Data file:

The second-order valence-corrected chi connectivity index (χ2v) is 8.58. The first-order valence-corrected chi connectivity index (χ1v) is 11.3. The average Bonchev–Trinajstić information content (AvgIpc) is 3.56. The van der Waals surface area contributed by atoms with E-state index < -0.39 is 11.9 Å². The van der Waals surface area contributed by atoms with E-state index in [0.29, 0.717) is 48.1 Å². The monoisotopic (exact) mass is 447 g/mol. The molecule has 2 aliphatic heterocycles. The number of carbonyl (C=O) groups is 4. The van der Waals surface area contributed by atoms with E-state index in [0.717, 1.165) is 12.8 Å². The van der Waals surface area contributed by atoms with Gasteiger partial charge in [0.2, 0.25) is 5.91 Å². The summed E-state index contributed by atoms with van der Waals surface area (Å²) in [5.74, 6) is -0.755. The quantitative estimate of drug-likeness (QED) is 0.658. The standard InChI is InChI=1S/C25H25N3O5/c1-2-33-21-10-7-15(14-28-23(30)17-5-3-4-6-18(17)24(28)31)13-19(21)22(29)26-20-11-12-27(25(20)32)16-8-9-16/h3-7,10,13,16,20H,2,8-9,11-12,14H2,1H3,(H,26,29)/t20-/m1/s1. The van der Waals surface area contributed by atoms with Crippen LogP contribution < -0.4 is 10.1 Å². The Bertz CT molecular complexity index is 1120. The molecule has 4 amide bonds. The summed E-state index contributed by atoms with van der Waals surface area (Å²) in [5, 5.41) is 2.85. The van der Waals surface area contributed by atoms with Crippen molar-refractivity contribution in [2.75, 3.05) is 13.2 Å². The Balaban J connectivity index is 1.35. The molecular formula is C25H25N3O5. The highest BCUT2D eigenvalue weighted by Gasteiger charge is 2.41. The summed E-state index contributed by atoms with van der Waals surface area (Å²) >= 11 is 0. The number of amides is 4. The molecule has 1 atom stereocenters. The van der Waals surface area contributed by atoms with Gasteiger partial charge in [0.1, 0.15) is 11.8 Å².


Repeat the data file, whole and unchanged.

The second-order valence-corrected chi connectivity index (χ2v) is 8.58. The first-order valence-corrected chi connectivity index (χ1v) is 11.3. The average Bonchev–Trinajstić information content (AvgIpc) is 3.56. The van der Waals surface area contributed by atoms with E-state index < -0.39 is 11.9 Å². The van der Waals surface area contributed by atoms with E-state index in [0.29, 0.717) is 48.1 Å². The monoisotopic (exact) mass is 447 g/mol. The molecule has 2 aliphatic heterocycles. The number of carbonyl (C=O) groups is 4. The van der Waals surface area contributed by atoms with E-state index in [0.717, 1.165) is 12.8 Å². The van der Waals surface area contributed by atoms with Gasteiger partial charge in [0.2, 0.25) is 5.91 Å². The summed E-state index contributed by atoms with van der Waals surface area (Å²) in [5.74, 6) is -0.755. The quantitative estimate of drug-likeness (QED) is 0.658. The standard InChI is InChI=1S/C25H25N3O5/c1-2-33-21-10-7-15(14-28-23(30)17-5-3-4-6-18(17)24(28)31)13-19(21)22(29)26-20-11-12-27(25(20)32)16-8-9-16/h3-7,10,13,16,20H,2,8-9,11-12,14H2,1H3,(H,26,29)/t20-/m1/s1. The van der Waals surface area contributed by atoms with Crippen LogP contribution < -0.4 is 10.1 Å². The Bertz CT molecular complexity index is 1120. The molecule has 4 amide bonds. The summed E-state index contributed by atoms with van der Waals surface area (Å²) in [5, 5.41) is 2.85. The van der Waals surface area contributed by atoms with Crippen molar-refractivity contribution in [2.75, 3.05) is 13.2 Å². The Balaban J connectivity index is 1.35. The molecular formula is C25H25N3O5. The highest BCUT2D eigenvalue weighted by Gasteiger charge is 2.41. The summed E-state index contributed by atoms with van der Waals surface area (Å²) >= 11 is 0. The number of amides is 4. The molecule has 1 atom stereocenters. The van der Waals surface area contributed by atoms with Gasteiger partial charge in [0.1, 0.15) is 11.8 Å².